It does not matter what your goal in this sport is. What matters is how you go about achieving it.
If it is a real goal then it is probably going to be pretty lofty; something that is (almost) unreachable, yet scares you enough to want to make a jump for it.
If not then it is probably not a real goal. That doesn’t change the importance of that desire, it just means that it becomes a step to something greater.
Everything about triathlon – media, coaching tactics, social presence – is built around the idea of SUCCESS. To be successful you have to be this….or that…..
All that you see read and hear is driven towards making you a successful athlete.
I don’t like that. I don’t think that the idea of success can be whittled down to encompass everything for everyone. Success is highly personal and relative to the Real Goal. Take a look at athletes like Greg Bennet and Belinda Granger. They have not won Kona, yet they are regarded as some of the most successful athletes in the sport.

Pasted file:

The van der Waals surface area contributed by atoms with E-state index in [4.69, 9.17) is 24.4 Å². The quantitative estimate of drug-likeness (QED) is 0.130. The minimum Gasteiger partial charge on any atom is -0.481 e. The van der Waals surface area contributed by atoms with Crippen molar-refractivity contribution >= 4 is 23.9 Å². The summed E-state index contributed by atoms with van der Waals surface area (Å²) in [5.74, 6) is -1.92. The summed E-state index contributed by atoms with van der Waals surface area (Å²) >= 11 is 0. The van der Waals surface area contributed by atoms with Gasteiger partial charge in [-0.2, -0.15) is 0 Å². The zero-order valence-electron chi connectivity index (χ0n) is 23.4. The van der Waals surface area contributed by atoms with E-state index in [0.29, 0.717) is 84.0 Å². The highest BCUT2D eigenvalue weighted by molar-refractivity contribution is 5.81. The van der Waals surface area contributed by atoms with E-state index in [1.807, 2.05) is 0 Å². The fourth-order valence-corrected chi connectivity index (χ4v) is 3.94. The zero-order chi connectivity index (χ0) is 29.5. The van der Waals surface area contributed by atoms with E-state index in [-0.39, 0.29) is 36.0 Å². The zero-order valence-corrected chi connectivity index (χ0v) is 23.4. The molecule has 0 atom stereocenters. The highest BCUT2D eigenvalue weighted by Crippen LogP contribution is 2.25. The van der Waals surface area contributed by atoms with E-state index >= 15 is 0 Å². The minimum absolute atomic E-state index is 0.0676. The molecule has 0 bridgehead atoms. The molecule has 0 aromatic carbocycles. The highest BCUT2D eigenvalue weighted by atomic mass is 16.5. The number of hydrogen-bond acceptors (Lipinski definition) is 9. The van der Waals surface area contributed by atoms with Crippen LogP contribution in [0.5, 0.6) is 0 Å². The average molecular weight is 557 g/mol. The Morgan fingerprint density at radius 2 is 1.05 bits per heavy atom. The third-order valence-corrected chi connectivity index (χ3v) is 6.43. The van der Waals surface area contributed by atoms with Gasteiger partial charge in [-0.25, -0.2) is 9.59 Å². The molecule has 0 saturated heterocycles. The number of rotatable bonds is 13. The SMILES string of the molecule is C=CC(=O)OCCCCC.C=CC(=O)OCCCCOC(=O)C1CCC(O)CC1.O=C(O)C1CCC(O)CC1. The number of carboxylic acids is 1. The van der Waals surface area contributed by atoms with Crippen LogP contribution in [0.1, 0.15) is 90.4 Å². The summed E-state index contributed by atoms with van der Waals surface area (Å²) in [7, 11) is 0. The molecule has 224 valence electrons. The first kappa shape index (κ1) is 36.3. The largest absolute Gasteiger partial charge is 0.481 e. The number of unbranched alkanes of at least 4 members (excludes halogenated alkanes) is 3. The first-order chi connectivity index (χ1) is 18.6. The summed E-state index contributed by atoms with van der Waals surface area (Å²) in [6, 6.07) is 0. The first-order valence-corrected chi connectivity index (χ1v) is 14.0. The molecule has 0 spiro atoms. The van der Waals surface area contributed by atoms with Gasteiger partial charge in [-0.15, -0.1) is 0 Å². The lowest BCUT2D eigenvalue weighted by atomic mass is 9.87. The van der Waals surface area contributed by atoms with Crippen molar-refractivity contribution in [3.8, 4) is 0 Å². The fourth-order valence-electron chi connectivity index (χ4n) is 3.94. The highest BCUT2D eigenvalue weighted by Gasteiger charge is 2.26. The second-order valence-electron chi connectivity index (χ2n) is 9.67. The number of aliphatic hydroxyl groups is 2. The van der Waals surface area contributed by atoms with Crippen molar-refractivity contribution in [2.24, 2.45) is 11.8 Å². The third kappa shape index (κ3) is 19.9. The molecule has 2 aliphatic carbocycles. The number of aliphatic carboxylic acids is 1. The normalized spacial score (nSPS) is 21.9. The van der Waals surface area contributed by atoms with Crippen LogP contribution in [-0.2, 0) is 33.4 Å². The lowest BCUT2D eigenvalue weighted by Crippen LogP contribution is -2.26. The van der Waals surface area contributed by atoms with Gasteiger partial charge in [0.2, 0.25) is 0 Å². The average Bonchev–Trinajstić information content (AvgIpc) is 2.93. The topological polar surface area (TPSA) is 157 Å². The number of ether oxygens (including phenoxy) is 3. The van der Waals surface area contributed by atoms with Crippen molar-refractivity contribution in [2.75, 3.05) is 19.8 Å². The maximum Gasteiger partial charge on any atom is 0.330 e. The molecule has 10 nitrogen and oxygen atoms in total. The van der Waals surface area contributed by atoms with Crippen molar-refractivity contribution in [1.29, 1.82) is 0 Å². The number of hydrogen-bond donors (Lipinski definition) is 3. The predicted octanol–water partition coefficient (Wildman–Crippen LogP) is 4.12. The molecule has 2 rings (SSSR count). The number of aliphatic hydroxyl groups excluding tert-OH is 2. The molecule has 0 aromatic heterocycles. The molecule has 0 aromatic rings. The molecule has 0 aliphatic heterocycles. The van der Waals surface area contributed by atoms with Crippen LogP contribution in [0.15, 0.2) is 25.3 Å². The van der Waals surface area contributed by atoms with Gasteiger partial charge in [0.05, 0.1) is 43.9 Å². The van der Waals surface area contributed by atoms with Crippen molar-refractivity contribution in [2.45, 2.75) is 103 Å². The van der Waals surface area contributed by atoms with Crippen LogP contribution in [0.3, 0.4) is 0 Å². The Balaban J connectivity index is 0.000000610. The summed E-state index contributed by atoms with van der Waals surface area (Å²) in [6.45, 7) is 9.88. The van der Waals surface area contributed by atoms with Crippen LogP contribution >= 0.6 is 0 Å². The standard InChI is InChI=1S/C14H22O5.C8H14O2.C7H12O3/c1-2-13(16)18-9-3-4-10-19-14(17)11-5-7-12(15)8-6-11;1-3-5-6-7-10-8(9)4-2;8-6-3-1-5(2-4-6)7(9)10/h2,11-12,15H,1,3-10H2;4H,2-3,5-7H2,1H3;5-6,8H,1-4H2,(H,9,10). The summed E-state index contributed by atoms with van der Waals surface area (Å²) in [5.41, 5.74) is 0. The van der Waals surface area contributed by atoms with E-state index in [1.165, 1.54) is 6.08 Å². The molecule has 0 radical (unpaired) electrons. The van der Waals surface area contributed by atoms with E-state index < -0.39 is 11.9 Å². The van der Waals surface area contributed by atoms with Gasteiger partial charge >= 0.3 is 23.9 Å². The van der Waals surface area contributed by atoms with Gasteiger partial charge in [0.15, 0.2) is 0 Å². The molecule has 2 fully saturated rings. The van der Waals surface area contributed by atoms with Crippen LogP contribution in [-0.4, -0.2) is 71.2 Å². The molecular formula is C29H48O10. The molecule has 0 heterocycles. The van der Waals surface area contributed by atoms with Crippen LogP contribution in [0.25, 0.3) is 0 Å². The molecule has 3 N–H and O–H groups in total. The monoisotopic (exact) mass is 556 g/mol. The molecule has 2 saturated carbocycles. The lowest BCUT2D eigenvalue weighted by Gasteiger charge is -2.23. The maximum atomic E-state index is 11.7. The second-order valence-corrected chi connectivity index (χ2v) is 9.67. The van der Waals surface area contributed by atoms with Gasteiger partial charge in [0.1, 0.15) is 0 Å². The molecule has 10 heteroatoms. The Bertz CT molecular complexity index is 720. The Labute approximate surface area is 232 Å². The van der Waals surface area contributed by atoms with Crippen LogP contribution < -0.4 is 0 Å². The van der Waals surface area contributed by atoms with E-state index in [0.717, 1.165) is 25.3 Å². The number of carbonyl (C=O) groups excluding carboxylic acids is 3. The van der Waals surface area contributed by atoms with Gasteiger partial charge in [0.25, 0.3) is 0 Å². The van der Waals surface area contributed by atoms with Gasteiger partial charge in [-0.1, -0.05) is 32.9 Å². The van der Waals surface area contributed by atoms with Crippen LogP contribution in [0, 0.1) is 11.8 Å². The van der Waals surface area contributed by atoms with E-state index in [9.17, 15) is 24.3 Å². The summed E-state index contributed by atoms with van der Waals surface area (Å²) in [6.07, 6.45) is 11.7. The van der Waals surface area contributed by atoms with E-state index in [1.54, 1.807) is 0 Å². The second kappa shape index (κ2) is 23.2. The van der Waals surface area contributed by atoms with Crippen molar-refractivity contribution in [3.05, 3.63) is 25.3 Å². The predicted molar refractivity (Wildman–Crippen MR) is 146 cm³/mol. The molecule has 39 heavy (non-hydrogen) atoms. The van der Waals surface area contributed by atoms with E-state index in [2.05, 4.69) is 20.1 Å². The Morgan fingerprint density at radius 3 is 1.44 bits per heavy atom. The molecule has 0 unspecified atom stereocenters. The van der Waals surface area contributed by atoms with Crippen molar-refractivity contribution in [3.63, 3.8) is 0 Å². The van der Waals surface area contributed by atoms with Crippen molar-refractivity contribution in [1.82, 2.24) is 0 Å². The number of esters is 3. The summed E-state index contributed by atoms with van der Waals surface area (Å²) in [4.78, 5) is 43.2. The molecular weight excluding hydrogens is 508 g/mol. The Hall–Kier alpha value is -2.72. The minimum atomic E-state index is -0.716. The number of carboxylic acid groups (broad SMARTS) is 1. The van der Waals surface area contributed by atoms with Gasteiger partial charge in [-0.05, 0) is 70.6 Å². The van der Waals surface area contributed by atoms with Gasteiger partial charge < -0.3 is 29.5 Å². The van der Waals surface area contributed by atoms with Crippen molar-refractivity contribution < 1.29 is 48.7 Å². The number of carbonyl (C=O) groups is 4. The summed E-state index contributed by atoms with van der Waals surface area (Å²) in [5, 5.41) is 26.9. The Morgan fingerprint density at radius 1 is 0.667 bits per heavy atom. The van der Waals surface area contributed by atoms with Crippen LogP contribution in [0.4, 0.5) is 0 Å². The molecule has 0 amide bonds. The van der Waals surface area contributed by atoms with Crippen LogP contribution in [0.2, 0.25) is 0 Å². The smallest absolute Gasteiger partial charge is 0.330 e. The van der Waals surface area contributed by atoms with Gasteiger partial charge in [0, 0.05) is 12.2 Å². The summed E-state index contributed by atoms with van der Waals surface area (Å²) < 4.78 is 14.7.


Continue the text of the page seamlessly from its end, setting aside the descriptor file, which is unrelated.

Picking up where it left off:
Winning that World Championship, or not wining it, does not make you successful (it does of course if that was your Real Goal – like the many who have stood upon that top spot).
Success is a moment.
So to be a successful Age Group athlete might not mean that you race Kona, or even attempt to. Yes, it is regarded as a World Championship race and deserves enormous respect for it’s history and harsh dealings to athletes. But if you don’t make it to Kona, are you therefor NOT a successful athlete?
Your moment is your moment.
What makes you a successful athlete is how you endeavour to master your ability in this sport. Rather than pursuing the taste of success or what others perceive as success, we should be looking to develop a sense of mastery within our ability of the sport.
It doesn’t matter how fast or slow you are – what matters is how you approach the desire to become a better athlete.
That should be your focus. Even if your ‘moment’ is to just get through your first Ironman event, or Challenge race. Your goal should ultimately be to become the BEST athlete that you can be.